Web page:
Many journalists rejoiced at the news Thursday that two San Francisco Chronicle reporters would avoid jail time for refusing to disclose the source who helped them tell the world about the steroid scandal in major league sports.
But the celebration was quickly joined -- like so many discussions of the nation’s press recently -- by questions about not what the two veteran journalists uncovered, but how they uncovered it.
At least a few Chronicle readers slammed reporters Mark Fainaru-Wada and Lance Williams for granting anonymity to a source with an ax to grind. Journalism experts said the case again underlined the need for caution in handling secret informants.
Such issues have become particularly ripe in recent days, in the midst of the perjury trial of former vice presidential aide I. Lewis “Scooter” Libby. Several prominent reporters in that case have been criticized for granting anonymity to powerful Bush administration sources, who used the secrecy to plant politically charged, and allegedly misleading, information.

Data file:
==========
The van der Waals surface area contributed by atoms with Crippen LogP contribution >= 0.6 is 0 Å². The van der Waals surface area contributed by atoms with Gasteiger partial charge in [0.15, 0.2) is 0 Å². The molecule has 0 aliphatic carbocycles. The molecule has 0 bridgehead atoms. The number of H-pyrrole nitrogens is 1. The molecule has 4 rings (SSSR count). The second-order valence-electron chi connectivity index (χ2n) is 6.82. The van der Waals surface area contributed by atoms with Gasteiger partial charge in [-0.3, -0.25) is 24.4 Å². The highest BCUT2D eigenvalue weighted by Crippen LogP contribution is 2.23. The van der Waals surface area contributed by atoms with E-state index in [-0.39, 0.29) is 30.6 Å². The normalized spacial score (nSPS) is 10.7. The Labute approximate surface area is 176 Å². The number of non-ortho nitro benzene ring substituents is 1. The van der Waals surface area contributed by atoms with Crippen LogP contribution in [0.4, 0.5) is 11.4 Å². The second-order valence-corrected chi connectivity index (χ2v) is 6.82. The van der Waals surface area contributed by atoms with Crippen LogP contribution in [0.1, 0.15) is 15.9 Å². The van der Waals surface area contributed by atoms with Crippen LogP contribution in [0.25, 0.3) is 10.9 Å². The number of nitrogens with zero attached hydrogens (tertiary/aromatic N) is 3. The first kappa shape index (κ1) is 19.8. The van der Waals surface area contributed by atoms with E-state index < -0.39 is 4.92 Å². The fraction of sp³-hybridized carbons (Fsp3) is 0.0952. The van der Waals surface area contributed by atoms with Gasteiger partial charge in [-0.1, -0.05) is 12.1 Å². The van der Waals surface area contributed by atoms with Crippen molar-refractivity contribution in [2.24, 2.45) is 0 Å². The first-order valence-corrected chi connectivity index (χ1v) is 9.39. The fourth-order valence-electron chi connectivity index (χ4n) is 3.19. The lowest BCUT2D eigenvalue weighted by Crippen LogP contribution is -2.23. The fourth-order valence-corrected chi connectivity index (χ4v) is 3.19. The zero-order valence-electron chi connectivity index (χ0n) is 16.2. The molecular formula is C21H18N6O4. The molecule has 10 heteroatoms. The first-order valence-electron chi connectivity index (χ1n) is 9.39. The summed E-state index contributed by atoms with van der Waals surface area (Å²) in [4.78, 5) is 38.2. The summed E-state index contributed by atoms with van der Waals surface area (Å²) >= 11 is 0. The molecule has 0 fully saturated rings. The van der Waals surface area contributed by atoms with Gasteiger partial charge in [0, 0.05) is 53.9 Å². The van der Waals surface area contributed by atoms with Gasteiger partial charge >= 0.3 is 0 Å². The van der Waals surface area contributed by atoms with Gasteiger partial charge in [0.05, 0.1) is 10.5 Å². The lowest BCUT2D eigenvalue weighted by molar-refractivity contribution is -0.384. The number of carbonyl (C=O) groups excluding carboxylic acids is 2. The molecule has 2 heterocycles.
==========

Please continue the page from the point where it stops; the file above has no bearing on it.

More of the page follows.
“This question is going to come up more and more: Was this source worthy of giving this degree of confidentiality?” said Jane Kirtley, a professor of media ethics and law at the University of Minnesota journalism school.
“Some would say the confidentiality rule applies whether the source is sleazy or not,” Kirtley said. “But if you are going to argue for protection for journalists, isn’t there some obligation to ask questions about whether it’s justified?”